+91 Europe, one of the fastest growing networks of Indian CEO's, corporate executives and professionals, held a high profile event in Hotel Le Richemond, Geneva, on 5 November. The event explored how luxury brands like Rolls-Royce were targeting markets like India for future growth. Keynote speaker was Tom Purves, CEO, Rolls-Royce.
A slowdown in Japan, coupled with weak spending in the US and Europe is forcing luxury goods companies to reassess their strategies. Luxury brands are now shifting their hopes to emerging markets such as China and India. India is no stranger to the luxury industry with its Maharajas and princely states of the past. But today it's the "new Maharajas - the kings of business" that the uber luxury brands want to target. The uppermost ranks of India’s 1.1bn citizens are among the world’s most affluent. According to Forbes’ annual list of the world’s wealthiest people, India has the most billionaires of any Asian country.
Tom Purves, who started his career as an apprentice engineer at Rolls-Royce, and has been the CEO of Rolls-Royce since July 2008, gave an impressive overview of the history of Rolls-Royce Motor Cars. Charles Stewart Rolls, a wealthy, well connected and marketing savvy aristocrat, met Frederick Henry Royce, a miller's son and brilliant engineer, on 4th May 1904 at the Midland Hotel in Manchester. They formed a partnership that would become famous the world over for engineering perfection: Rolls-Royce.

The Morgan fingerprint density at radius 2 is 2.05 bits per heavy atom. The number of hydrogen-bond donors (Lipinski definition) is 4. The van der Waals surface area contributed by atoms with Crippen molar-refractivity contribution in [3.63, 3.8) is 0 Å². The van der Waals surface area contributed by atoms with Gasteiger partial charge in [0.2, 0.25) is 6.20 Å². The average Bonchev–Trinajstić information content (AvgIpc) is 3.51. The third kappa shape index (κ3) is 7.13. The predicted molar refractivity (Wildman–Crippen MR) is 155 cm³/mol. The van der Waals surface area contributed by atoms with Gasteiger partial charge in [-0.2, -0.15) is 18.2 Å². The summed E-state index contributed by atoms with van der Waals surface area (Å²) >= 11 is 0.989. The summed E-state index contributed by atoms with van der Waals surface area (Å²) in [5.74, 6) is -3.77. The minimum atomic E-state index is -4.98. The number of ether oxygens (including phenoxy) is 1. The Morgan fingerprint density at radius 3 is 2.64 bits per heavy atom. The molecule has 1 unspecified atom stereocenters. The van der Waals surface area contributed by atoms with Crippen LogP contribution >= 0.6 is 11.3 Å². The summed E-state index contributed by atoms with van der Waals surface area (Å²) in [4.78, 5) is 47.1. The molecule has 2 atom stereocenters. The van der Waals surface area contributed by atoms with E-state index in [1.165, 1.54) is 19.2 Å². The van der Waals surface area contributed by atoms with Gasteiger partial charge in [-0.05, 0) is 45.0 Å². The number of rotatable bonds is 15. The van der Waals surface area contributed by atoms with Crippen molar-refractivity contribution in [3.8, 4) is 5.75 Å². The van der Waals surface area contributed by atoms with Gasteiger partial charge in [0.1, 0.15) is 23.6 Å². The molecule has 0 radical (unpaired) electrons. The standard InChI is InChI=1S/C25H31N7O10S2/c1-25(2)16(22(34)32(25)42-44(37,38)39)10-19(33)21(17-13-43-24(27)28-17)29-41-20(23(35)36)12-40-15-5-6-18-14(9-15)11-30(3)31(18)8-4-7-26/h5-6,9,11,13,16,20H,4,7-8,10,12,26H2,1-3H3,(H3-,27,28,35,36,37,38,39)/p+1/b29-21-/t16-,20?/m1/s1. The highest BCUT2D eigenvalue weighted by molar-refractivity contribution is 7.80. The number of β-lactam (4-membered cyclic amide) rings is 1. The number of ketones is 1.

When Rolls-Royce began, Britain was at the zenith of its power with its empire, and India was very much the "jewel in the crown". It was an India of Maharaja's and princely states, and naturally a Rolls-Royce was the must have royal accessory of the day. So India became a very important market for Rolls-Royce cars right from the beginning, and many fine examples of cars from the period remain to this day.
But in modern times, its the Indian diaspora as well as the business elite in India that Rolls-Royce want to target. India has largely shaken off the global downturn and business confidence remains high. Tom Purves confirmed that in the next 5 to 10 years he expects India to be an essential market for Rolls-Royce.
Tom Purves also spoke about the launch of the Rolls-Royce Ghost, affectionately known as the "Baby Rolls". The Ghost has all the qualities of the flagship Phantom, but it is smaller and considerably less expensive. Despite the recession, customer response has outstripped expectations, with many of the inquiries coming from new customers.
An engineering concept that is central to all Rolls-Royce cars is "waftability". Tom Purves described "waftability" as the essence of the Rolls-Royce brand, and that it stood for "quiet perfection and accelerating quickly without much fuss".
Rakesh Rawal, founder of +91 Europe, said: "Whilst doing the research for the event, I had a chance to learn more about the amazing history of Rolls-Royce, and I can only say that Rolls-Royce truly stands for the "Great" in Great Britain. I believe affluent Indians will once again see Rolls-Royce as the ultimate symbol of success."
+91 (plus-91.com) is one of the fastest growing networks of Indian CEO's, corporate executives and professionals. The growth in membership reflects the success of the Indian diaspora as well as the emergence of the Indian economy as an influential player on the global stage.
Membership is open to anyone interested in international business. We selected the name +91, as +91 is the international telephone dialling code for India, and a unique identifier of India across the world.